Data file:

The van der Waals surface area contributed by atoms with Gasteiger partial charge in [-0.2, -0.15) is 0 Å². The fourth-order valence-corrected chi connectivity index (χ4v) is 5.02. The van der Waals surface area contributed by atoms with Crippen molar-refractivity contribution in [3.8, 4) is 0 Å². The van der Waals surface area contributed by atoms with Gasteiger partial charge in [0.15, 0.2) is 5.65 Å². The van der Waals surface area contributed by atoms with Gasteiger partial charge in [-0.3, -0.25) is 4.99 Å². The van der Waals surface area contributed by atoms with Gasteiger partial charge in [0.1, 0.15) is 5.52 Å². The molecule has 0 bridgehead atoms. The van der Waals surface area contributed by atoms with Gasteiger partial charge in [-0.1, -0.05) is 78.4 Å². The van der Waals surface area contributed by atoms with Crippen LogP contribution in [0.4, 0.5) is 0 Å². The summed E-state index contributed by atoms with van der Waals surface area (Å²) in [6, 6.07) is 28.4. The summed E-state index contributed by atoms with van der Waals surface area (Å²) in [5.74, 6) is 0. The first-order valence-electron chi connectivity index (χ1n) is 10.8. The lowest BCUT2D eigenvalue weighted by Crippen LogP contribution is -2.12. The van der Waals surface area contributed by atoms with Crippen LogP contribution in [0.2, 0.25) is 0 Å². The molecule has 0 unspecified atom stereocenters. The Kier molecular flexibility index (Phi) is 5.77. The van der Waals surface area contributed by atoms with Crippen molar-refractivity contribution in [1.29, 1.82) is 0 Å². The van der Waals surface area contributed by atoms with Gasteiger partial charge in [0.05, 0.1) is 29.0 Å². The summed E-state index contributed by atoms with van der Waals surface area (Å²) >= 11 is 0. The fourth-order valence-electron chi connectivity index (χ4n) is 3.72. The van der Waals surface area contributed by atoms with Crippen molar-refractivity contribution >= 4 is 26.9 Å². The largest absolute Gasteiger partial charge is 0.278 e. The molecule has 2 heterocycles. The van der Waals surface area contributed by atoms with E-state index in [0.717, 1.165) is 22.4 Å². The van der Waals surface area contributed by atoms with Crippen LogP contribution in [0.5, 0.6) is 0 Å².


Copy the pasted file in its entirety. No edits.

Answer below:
The van der Waals surface area contributed by atoms with Gasteiger partial charge in [-0.2, -0.15) is 0 Å². The fourth-order valence-corrected chi connectivity index (χ4v) is 5.02. The van der Waals surface area contributed by atoms with Crippen molar-refractivity contribution in [3.8, 4) is 0 Å². The van der Waals surface area contributed by atoms with Gasteiger partial charge in [0.15, 0.2) is 5.65 Å². The van der Waals surface area contributed by atoms with Gasteiger partial charge in [-0.3, -0.25) is 4.99 Å². The van der Waals surface area contributed by atoms with Gasteiger partial charge in [0.1, 0.15) is 5.52 Å². The molecule has 0 bridgehead atoms. The van der Waals surface area contributed by atoms with Gasteiger partial charge in [-0.1, -0.05) is 78.4 Å². The van der Waals surface area contributed by atoms with Crippen LogP contribution in [0.4, 0.5) is 0 Å². The summed E-state index contributed by atoms with van der Waals surface area (Å²) in [6, 6.07) is 28.4. The summed E-state index contributed by atoms with van der Waals surface area (Å²) in [5.74, 6) is 0. The first-order valence-electron chi connectivity index (χ1n) is 10.8. The lowest BCUT2D eigenvalue weighted by Crippen LogP contribution is -2.12. The van der Waals surface area contributed by atoms with Crippen LogP contribution in [0.2, 0.25) is 0 Å². The molecule has 0 unspecified atom stereocenters. The Kier molecular flexibility index (Phi) is 5.77. The van der Waals surface area contributed by atoms with Crippen molar-refractivity contribution in [1.29, 1.82) is 0 Å². The van der Waals surface area contributed by atoms with Gasteiger partial charge in [0.05, 0.1) is 29.0 Å². The summed E-state index contributed by atoms with van der Waals surface area (Å²) >= 11 is 0. The fourth-order valence-electron chi connectivity index (χ4n) is 3.72. The van der Waals surface area contributed by atoms with Crippen molar-refractivity contribution >= 4 is 26.9 Å². The largest absolute Gasteiger partial charge is 0.278 e. The molecule has 2 heterocycles. The van der Waals surface area contributed by atoms with E-state index in [0.717, 1.165) is 22.4 Å². The van der Waals surface area contributed by atoms with Crippen LogP contribution in [0.5, 0.6) is 0 Å².